Heritage Chicken

This is something that we need to pay attention to, or at least take into consideration.

According to the American Livestock Breeds Conservancy, the definition of a heritage chicken is as follows:

Thinning Trees At The Farm

Stihl chainsaw on pine tree stump

We arrived at the homestead Saturday morning around 9:30am. As the women were cooking breakfast the men walked the property to get an idea of what needed to be done. The goal of this weekend was to thin the timber leaving select trees. Trees were selected on size, health and location. I wanted to space the oak trees 8 – 10 feet apart, and pine trees about the same.

Breakfast was biscuits, bacon, fresh eggs, pan sausage and a low-carb monster energy drink to wash it down.

In another article we had talked about planning a cleanup day at the homestead. This was the day we put those plans into motion.

We had two people cutting with chainsaws. To reduce the risk of injury from falling trees the two saws were spaced far apart. When a tree fell, there was no way it was going to land on the other cutter. Most of the trees we were cutting were anywhere from a couple of inches to 12 inches in diameter.

We had 2 people running a chainsaw each (a Stihl and an Echo), 2 people loading the debris into the truck (Toyota t-100) who also drove the truck to the bonfire location, then several people unloaded the truck and stacked the debris.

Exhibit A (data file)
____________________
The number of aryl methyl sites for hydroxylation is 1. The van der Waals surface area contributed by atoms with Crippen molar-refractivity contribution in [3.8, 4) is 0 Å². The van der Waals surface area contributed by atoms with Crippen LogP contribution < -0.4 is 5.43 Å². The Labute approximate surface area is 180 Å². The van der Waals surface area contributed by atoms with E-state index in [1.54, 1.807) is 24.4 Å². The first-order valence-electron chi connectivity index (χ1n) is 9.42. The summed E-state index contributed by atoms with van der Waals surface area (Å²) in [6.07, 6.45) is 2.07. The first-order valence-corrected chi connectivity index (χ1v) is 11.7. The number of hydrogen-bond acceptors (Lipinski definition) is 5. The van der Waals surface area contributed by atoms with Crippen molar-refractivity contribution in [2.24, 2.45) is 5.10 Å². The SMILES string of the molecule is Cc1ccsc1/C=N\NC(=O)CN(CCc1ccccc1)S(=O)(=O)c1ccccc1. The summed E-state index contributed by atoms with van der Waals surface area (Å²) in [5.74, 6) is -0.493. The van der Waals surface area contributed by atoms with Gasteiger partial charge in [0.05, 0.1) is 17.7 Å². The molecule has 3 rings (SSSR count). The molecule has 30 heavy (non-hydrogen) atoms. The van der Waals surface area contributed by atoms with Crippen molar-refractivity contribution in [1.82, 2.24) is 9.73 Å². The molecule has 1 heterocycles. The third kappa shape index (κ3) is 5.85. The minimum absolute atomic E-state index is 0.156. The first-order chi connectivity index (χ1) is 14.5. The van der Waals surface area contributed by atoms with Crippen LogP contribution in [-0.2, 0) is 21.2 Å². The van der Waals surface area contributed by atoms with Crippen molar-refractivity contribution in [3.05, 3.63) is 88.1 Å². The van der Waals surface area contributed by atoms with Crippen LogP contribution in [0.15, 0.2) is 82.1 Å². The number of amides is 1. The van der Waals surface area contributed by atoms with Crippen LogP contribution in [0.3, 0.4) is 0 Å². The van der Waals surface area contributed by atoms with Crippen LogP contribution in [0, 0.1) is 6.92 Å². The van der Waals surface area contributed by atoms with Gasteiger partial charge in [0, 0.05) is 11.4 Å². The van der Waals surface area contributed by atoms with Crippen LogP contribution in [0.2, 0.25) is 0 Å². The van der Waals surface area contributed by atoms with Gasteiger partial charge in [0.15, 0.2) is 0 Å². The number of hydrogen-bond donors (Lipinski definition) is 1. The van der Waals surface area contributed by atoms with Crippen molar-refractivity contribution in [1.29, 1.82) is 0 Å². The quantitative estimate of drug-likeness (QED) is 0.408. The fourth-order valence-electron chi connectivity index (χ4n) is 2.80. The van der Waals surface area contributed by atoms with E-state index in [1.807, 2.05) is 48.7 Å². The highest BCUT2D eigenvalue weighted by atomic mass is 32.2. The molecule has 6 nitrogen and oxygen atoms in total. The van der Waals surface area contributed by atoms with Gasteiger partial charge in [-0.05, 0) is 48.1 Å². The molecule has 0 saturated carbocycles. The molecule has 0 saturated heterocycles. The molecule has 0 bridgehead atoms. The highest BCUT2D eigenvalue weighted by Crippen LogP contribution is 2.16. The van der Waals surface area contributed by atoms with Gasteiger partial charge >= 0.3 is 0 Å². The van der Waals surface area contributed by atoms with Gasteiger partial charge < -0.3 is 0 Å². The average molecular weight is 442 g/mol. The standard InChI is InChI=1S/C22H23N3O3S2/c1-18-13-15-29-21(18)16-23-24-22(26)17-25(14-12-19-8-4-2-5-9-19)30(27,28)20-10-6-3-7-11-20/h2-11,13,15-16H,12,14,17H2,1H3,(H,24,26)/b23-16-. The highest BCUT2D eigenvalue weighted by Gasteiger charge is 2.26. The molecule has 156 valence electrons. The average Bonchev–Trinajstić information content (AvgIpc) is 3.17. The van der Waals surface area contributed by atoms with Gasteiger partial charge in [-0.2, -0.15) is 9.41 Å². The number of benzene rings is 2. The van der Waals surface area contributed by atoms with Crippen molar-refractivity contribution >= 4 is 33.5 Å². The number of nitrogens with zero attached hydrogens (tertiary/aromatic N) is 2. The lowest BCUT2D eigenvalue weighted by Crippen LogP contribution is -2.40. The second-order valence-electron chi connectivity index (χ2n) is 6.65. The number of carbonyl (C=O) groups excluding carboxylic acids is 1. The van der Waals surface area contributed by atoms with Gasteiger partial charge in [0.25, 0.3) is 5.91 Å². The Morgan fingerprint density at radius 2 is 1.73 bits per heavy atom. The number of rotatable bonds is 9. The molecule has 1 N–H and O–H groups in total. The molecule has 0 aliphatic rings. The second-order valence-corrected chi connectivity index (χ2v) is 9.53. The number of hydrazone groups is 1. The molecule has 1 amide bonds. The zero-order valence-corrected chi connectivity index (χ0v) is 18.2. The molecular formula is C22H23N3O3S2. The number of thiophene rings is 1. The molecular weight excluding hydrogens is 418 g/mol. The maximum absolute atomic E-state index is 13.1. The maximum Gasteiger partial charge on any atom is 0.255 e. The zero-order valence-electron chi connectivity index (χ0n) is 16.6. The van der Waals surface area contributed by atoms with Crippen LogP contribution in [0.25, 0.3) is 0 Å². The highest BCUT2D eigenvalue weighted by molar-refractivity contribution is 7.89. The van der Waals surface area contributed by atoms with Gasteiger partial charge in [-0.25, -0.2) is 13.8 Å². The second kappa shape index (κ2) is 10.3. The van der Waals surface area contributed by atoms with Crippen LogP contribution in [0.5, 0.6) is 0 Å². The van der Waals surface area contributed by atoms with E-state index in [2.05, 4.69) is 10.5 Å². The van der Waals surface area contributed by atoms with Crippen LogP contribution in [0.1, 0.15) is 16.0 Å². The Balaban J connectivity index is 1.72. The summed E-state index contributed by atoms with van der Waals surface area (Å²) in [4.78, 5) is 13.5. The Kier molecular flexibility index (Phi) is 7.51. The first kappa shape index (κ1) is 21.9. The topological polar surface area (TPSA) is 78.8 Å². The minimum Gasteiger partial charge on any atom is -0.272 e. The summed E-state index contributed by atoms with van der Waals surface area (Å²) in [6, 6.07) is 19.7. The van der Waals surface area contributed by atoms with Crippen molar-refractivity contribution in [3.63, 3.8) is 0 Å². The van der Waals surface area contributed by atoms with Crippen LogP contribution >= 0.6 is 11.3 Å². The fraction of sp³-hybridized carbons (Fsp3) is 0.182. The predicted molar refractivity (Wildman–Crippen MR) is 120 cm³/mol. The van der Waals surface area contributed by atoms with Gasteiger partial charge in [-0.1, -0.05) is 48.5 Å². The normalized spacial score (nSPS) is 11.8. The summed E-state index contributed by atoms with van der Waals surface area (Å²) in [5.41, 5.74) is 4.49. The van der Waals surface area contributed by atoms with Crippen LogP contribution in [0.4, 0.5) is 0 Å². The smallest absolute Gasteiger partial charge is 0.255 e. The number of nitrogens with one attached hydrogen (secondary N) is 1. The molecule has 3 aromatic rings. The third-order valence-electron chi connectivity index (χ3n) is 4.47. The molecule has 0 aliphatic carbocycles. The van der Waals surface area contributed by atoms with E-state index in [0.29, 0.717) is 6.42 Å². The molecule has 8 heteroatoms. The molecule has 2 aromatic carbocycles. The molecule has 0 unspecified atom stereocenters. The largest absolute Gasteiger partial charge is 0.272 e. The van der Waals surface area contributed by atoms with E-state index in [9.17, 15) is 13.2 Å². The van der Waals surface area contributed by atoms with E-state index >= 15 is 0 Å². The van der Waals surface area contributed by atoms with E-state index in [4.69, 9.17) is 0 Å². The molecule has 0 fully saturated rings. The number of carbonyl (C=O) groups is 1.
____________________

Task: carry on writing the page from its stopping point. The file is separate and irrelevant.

Planning A Cleanup Day At The Homestead

Pulling trees with a Toyota T-100

In the next few weeks my family and some of our friends are going to the homestead for a cleanup day. There is an area where some trees need to be cut, and that same area has been used as a semi-trash dump for close to 40 years.

Here is the plan, form three groups – the cutters, the pullers and the haulers.

The cutters – Hopefully we have 2 chainsaws running. The loggers left some small trees right in the way that need to be cut up and hauled to the burning pile.

Then there are some trees that need to be thinned out. A couple of oak trees are right next to each other, some are 3 – 4 feet apart. The largest trees will be saved and the smaller trees cut. The trees that I am referring to are only about 3 – 6 inches in diameter and maybe 8 – 10 feet tall.

Building a Homestead for Surviving SHTF

Buff Orpington chicken

How viable are your long term SHTF survival plans? That is a question I kept asking myself while a buddy of mine and I were talking. The discussion was about water, livestock, food storage,,, just your basic stuff. In reality, how viable are those plans for a complete collapse of society?